Feathered Skies of Autumn

Autumn sees many birds flocking together to begin migrating south. The most noticeable (and noisiest) in Wisconsin are the flocks of Canada geese moving along the Mississippi Flyway. Flocks feeding in the cornfield stubble following the harvest are common sights around here. In Britain, grain spilled in harvest also feeds geese, though over there it’s the Greylag goose, ancestor to domestic geese, which gleans the grain stubble. The wild and domestic geese fattened on the spilled grain were popular entrees for British seasonal feasts such as Harvest Home, where the completion of the harvest was celebrated by a festive gathering of all who participated in the work, and sometimes the whole village, for food, drink, music, dancing and merriment.

Going back to medieval times and into the 20th century, September 29th known as Michaelmas, the feast day of the archangel Michael, was an important day in Britain and Ireland. It marked the official end of the harvest and was one the “quarter days”. The quarter days were four religious festivals, roughly three months apart, on which dates servants and farm-laborers were hired, civic officials assumed office, court and school terms started, and rents were due. A “stubble-goose” became the centerpiece of Michaelmas feasts and, near the turn of the 19th century, thousand-strong flocks of geese were herded into London to meet the demand.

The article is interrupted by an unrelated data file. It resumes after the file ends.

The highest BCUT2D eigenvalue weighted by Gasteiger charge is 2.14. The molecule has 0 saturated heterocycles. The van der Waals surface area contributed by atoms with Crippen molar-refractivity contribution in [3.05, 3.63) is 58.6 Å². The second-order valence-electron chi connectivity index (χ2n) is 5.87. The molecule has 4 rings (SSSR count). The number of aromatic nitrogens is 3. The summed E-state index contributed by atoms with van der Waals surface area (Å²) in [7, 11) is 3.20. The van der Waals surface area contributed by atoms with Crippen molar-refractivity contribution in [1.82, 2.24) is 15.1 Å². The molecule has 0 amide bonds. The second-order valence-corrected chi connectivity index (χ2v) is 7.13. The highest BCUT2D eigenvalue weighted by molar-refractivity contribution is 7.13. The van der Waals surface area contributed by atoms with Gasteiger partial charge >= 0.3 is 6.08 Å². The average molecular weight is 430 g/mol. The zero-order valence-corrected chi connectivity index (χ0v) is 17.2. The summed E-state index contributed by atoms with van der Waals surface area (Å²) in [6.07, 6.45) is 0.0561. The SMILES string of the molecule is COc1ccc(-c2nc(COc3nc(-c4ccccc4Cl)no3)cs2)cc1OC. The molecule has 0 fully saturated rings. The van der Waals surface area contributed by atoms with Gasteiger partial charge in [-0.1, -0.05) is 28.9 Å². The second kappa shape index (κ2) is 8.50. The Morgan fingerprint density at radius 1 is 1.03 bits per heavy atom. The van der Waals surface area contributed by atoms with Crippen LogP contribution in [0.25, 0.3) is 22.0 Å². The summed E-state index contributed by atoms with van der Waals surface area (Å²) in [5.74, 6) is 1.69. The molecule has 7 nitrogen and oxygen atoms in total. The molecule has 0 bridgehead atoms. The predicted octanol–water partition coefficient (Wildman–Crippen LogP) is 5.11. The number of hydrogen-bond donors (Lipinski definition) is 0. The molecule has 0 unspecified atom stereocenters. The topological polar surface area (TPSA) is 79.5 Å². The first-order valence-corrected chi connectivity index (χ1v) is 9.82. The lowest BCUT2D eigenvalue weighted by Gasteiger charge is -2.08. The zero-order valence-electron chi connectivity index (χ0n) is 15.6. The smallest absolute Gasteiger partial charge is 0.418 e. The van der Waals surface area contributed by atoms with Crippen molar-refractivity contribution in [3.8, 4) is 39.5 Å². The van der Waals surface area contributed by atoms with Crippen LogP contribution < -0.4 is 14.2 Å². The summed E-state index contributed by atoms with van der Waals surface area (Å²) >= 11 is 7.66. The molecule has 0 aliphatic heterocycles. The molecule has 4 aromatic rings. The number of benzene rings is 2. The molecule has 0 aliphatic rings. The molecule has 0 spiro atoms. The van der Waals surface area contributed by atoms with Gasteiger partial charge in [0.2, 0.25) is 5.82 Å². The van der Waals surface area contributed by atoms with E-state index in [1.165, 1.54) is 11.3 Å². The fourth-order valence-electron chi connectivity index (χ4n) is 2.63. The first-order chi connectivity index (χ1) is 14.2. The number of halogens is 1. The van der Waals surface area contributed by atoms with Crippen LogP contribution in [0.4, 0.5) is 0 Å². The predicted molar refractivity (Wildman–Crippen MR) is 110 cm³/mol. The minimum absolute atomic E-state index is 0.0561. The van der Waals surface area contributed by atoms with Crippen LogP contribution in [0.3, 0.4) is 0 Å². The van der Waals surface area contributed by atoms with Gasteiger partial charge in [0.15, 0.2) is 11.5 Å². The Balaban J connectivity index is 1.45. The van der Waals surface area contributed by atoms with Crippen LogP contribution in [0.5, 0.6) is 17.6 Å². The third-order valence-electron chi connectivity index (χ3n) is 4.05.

Quarter days (and the cross-quarter days, such as Halloween, falling between them) were times when superstitious divination rites were performed. The custom of breaking a chicken “wishbone” for divination comes from the ancient Etruscans through the Romans and attached itself to the carcass of the Michaelmas goose. Weather prognostication was also common at these times (e.g. Groundhog Day aka Candlemas – a cross-quarter day). The goose wishbone was examined to determine the severity of the coming winter, with a dark bone indicating hard weather ahead. The turkey, a much larger bird, came to replace the goose for immigrants to North America, and some transferred the goose customs to the new bird and a different feast day (Thanksgiving). The weather prediction custom was never widespread here, but breaking the wishbone remains a common practice. In Britain, Michaelmas has lost much of its importance and goose dinners are now rare.

Wynn Wacker

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